Hannah Peel on ‘Mary Casio’ and her Space Mind Expanders playlist

Hannah Peel’s new album Mary Casio: Journey to Cassiopeia is the Society of Sound release for July and recounts the story of an unknown elderly, pioneering, electronic musical stargazer and her dream to see Cassiopeia for herself. In this blog Hannah gives some more insight into the inspiration for writing Mary Casio’s story and provides an additional soundtrack of music that she describes as her favorite ‘Space Mind Expanders’.

“We have a hundred billion neurons in our brains, as many as there are stars in a galaxy” – Theoretical physicist and author Carlo Rovelli.

I used to have these unexpected moments when my mind just stopped what it was doing and forced me take time to look around. Usually it was on a packed street or on the underground. Quite often untimely, like when I was late, in a rush and or hadn’t the time to spare. The only way I can describe it is by saying it’s like the type of moment that comes when you’re on a train or a passenger in a car. You’re looking out through the window as the world whizzes past you: every person you see is on a separate journey and every brain is thinking different thoughts. These moments remind me that each individual on this little blue blip in the universe lives everyday with their own passions, beliefs and intentions – all living life as best as we all individually know how.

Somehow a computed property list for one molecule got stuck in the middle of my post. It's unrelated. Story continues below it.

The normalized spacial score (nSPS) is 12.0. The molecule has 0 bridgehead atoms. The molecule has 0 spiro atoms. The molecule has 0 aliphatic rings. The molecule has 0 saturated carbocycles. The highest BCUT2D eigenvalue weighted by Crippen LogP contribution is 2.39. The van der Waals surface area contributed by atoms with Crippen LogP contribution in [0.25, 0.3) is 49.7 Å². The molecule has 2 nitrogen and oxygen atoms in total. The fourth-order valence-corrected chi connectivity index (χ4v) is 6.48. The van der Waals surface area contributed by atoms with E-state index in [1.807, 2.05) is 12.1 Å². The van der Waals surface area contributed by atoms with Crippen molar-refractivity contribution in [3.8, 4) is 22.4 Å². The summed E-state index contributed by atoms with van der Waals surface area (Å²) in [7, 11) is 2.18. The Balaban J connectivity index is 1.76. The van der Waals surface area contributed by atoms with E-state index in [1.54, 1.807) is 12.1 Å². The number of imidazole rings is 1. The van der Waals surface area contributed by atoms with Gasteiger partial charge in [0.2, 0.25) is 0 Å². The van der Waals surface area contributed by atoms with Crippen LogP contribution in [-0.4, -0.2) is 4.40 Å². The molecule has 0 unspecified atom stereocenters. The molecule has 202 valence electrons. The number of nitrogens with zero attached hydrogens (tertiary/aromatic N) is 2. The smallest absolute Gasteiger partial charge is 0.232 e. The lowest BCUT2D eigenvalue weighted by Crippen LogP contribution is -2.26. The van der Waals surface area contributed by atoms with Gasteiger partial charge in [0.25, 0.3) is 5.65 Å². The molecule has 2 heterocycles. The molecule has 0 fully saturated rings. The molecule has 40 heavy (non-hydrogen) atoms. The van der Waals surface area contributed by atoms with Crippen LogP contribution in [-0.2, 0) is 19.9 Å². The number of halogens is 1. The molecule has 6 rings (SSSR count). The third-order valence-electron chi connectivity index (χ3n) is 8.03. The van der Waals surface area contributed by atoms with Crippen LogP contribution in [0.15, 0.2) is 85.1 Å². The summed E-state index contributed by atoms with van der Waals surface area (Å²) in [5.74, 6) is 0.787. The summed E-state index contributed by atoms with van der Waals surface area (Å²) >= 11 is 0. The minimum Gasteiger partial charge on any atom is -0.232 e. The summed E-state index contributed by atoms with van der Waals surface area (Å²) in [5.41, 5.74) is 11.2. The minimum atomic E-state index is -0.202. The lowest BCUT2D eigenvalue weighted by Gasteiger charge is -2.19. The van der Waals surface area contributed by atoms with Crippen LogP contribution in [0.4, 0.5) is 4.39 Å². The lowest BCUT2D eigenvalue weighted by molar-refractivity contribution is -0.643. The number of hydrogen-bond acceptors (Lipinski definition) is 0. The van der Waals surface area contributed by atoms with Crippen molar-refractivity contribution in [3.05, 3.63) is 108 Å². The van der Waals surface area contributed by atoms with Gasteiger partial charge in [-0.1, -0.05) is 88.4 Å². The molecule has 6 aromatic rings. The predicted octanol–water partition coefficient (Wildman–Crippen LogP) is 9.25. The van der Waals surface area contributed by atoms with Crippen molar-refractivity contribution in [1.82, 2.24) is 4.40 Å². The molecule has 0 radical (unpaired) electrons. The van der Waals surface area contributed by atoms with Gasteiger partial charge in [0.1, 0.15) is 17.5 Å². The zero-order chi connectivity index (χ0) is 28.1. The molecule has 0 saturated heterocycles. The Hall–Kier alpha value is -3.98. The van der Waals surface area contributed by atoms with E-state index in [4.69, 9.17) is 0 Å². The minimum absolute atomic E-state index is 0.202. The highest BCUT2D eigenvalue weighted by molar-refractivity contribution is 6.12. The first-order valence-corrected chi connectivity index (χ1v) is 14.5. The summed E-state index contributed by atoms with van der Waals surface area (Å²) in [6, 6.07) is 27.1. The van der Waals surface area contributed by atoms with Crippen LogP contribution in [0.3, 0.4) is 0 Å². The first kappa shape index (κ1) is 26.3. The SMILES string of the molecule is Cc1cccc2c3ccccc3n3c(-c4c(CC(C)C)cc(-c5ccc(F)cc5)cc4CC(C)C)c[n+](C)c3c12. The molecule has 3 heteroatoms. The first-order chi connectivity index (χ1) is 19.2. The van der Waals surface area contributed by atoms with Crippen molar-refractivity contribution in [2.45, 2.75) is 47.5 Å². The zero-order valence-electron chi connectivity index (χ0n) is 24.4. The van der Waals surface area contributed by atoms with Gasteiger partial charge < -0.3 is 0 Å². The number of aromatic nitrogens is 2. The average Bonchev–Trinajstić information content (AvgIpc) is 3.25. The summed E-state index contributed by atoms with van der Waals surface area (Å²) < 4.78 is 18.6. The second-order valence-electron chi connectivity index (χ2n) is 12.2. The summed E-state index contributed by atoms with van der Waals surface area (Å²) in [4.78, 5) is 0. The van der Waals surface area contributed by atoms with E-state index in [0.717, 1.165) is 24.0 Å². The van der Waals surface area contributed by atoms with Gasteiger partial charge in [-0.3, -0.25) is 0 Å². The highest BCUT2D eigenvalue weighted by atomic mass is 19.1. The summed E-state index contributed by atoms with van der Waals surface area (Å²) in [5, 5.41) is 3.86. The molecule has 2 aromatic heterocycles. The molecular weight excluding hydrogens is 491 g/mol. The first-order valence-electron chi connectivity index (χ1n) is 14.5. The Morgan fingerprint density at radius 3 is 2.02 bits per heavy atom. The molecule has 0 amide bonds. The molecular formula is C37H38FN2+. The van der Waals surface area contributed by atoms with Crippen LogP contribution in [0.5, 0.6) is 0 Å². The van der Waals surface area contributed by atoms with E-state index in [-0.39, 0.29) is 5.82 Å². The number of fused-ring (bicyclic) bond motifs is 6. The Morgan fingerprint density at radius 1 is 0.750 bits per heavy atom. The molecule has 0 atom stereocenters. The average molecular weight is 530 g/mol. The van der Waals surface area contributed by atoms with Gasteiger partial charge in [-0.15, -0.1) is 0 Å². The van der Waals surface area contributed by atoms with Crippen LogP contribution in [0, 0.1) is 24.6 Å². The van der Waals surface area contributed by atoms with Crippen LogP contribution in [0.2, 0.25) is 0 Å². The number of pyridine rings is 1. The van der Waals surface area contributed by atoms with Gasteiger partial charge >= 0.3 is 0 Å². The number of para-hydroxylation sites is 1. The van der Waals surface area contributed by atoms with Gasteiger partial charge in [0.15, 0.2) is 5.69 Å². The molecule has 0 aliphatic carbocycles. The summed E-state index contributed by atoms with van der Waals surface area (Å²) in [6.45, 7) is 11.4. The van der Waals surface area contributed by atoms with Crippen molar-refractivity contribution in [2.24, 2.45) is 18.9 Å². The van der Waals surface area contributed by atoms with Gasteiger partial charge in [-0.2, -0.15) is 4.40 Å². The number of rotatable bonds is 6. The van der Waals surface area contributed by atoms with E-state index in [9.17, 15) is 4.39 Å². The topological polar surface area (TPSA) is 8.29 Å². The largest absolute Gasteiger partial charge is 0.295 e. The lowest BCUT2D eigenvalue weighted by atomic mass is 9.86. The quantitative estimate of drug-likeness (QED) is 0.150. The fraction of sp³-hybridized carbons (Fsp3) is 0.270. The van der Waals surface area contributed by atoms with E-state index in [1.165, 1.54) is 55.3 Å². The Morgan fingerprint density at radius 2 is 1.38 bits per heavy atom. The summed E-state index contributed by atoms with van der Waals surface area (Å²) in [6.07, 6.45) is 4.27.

I used to think it was stress or panic that did it, but lately I think it’s something else. Like a deep yearning to go elsewhere: be away from the noise, the traffic and to step out of a comfort zone and change something. Hence why I created Mary Casio. I wanted to try and imagine as closely possible what it would be like to go on a space journey without actually leaving.

These tracks are my favorite ‘Space Mind Expanders’. They are what I turn to when I need some clear space to think and see through all the noise and digital terrain that increasingly encompasses life. They are also the tracks that make me laugh and let me dream of where it is possible to go next. From the choral pieces of Avro Pärt to Julianna Barwick; Harold Budd’s incredible collaboration with the Cocteau Twins to Moondog’s Single Foot – this is a journey for the mind.

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